Dan Schneider’s Poetry: Holy Sonnet 1

Let’s attack a harder nut to crack. Dan’s Abstract Poetry.

HOLY SONNET 1

Death rises and blows. Not with water nor sun
does it surround all that matters. What is rare
is its absence. In a century or two
natural forms decay, unless a sphere
of unity intervenes- a body
of perfection which challenges the gaze
of aesthetes emerging from a darker place.
Imagine the flea’s panic in ungroomed hair,
tossing at night, upon peregrine pillows,
and you will know the black hand, unlicensed fear
which hardens into the familiar, and then
loses itself in worlds askance and askew
from the adamantine world the senses show,
and eyes sifting the shapes of uncertain urns.

Inspired by Donne, the Holy Sonnet series goes into probably deeper levels of abstraction and deals with contemporary views rather than the old metaphysical type.

Death rises and blows. Not with water nor sun
does it surround all that matters. What is rare
is its absence. In a century or two

The very first theme that Donne deals with in his own Holy Sonnet 1. The difference is that Donne was talking about death and religious salvation – while the science-enamoured Dan views it from a more logical and rigorous perspective.

Dan himself stated that while he based his American Sonnets in a one to one relation with every Shakespeare sonnet, his Holy Sonnets are done with Donne in mind but without a specific one-to-one for each sonnet. But I’ll still do some links anyway.

So if Donne’s first line was “Thou hast made me, And shall thy work decay?”

Dan’s is about how Death does not ‘rise and blow’ with as long as there’s water or sun – the biological view. But without that ‘it surrounds all that matters’. Then he talks about the possibility of its absence – Death – in a century of two. This recalls ideas of Singularity.

natural forms decay, unless a sphere
of unity intervenes- a body
of perfection which challenges the gaze
of aesthetes emerging from a darker place.

The trick here, is that Dan has enjambed to make ‘Death is absent in a century of two’ as well as ‘in a century or two, natural forms decay’. So both Death’s potential disappearance and its current existence are linked together. Then he calls up the idea of the ‘sphere of unity’ – sphere being the metaphysical entity that philosophers used in the past to represent God.

Except that in this case it happens to be a ‘body of perfection’ – with ‘body’ already debating against that Platonic concept. But Dan has other caveats. He states that this will ‘challenge the gaze’ – it will be like a higher intelligence, like HAL from Kubrick’s 2001, or Nietszche’s Ubermensch, challenging all previous conceptions. It will ‘challenge the gaze of aesthetes’ – which is linked to how Dan views art as transcending upwards and upwards into higher greatness. It will ‘emerge from a darker place’ – which is linked to how he views Art as built from intelligence, and higher intelligences will naturally be linked to higher art (That ‘writing for aliens’ idea).

Take note that I’m reading this from my knowledge of Dan’s other writings, but the foundation is there for many many other readings to be knitted into it. Dan’s poetry, being cognitive poetry, is tailored to allow for that. But the main movement is clear – this is directing to a movement away from death, towards a higher, ‘darker’ (possibly biological and complicated, less ‘clarity’ than the old metaphyisical ideal), intellectual conception.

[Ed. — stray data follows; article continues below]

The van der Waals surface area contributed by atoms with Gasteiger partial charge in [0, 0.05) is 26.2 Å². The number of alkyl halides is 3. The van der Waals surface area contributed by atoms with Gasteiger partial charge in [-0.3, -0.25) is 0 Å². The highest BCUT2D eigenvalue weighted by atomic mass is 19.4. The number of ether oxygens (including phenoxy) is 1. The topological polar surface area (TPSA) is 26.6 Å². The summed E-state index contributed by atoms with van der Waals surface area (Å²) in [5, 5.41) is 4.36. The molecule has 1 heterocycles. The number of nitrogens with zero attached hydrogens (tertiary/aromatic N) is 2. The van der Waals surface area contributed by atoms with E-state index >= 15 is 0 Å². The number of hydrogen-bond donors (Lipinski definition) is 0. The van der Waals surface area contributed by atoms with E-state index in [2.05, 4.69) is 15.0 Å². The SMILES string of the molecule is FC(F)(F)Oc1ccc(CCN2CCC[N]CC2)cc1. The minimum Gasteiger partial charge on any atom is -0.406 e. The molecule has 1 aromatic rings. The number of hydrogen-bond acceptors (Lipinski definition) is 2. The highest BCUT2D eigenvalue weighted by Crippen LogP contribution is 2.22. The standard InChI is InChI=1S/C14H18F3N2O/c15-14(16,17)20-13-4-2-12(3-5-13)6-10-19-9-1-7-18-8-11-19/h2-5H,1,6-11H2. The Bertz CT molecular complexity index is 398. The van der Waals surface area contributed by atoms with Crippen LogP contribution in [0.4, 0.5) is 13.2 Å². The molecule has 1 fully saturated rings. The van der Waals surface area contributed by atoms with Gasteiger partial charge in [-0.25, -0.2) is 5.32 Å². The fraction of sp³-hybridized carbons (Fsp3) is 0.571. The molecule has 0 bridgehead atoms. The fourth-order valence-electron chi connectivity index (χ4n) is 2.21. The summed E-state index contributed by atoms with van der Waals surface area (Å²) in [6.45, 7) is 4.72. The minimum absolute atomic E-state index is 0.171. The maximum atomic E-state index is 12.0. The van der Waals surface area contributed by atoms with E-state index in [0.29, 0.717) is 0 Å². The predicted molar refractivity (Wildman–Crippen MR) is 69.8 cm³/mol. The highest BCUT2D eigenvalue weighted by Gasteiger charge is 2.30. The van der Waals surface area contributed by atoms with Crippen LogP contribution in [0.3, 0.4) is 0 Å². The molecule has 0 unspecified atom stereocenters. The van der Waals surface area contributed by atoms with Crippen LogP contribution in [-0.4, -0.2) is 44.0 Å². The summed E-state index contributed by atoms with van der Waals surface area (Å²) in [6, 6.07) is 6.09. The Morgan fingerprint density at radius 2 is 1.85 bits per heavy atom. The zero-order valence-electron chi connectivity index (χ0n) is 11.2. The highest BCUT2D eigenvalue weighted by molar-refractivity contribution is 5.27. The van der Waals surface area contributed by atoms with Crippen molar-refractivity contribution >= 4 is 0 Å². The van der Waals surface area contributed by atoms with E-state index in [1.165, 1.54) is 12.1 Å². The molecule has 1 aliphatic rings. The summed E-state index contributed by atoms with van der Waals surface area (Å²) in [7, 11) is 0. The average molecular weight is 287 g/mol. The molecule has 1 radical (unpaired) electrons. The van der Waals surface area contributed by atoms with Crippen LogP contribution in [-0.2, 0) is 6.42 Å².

Imagine the flea’s panic in ungroomed hair,
tossing at night, upon peregrine pillows,
and you will know the black hand, unlicensed fear

This next part is where Dan uses a metaphor to try to root down the feeling concretely. When this ‘body of perfection’ appears, it will be as though we were similar to a flea dancing in a human’s ‘black hand’ – tossing in ‘night’ in a strange peregrine world. This is very Nietzschean or even Lovecraftian in conception – two authors that Dan is familiar with. ‘Ungroomed hair’ calls to an image of a tangle and confusion. It’s a very far cry from the ‘Grace’ that is spoken of by Donne. You will be in ‘unlicensed fear’.

which hardens into the familiar, and then
loses itself in worlds askance and askew
from the adamantine world the senses show,
and eyes sifting the shapes of uncertain urns.

This is the philosophical climax. The fear will ‘harden into the familiar’ – it will be based on previous conceptions. If the previous was human, it will be Ubermensch. And if the previous was Ubermensch, it will be Quantum Ubermensch.

Speaking of Quantum, the ‘worlds askance and askew’ can also be a nod to multiverses. This is especially supported by the ‘adamantine world the senses show’ giving way to ‘eyes sifting the shapes of uncertain urns’. This is like how physics seems normal on a Classical mechanics level, but gets really weird on a quantum level.

Incidentally, Donne uses ‘Adamant’ in the last line of Holy Sonnet 1 – “And thou like Adamant draw mine iron heart”. The ‘thou’ in his case is that ‘Grace’.

Furthermore, ‘urns’ also gives a ring of Keats and his Grecian Urn. This reinforces that aesthetic view of greater intelligences.

But I stress the importance, once again, of not locking Dan’s poetry down to any definite interpretation. In fact, this entire poem could also be read from some viewpoint as how works of art in perfection will maintain their legacy. The ‘body of perfection’ could refer to a great artist’s corpus rather than a higher intelligence like aliens or AI.

Anyway, when all is said and done, this poetic conception of a certain abstract idea is just absolutely perfect. Dan does it again!

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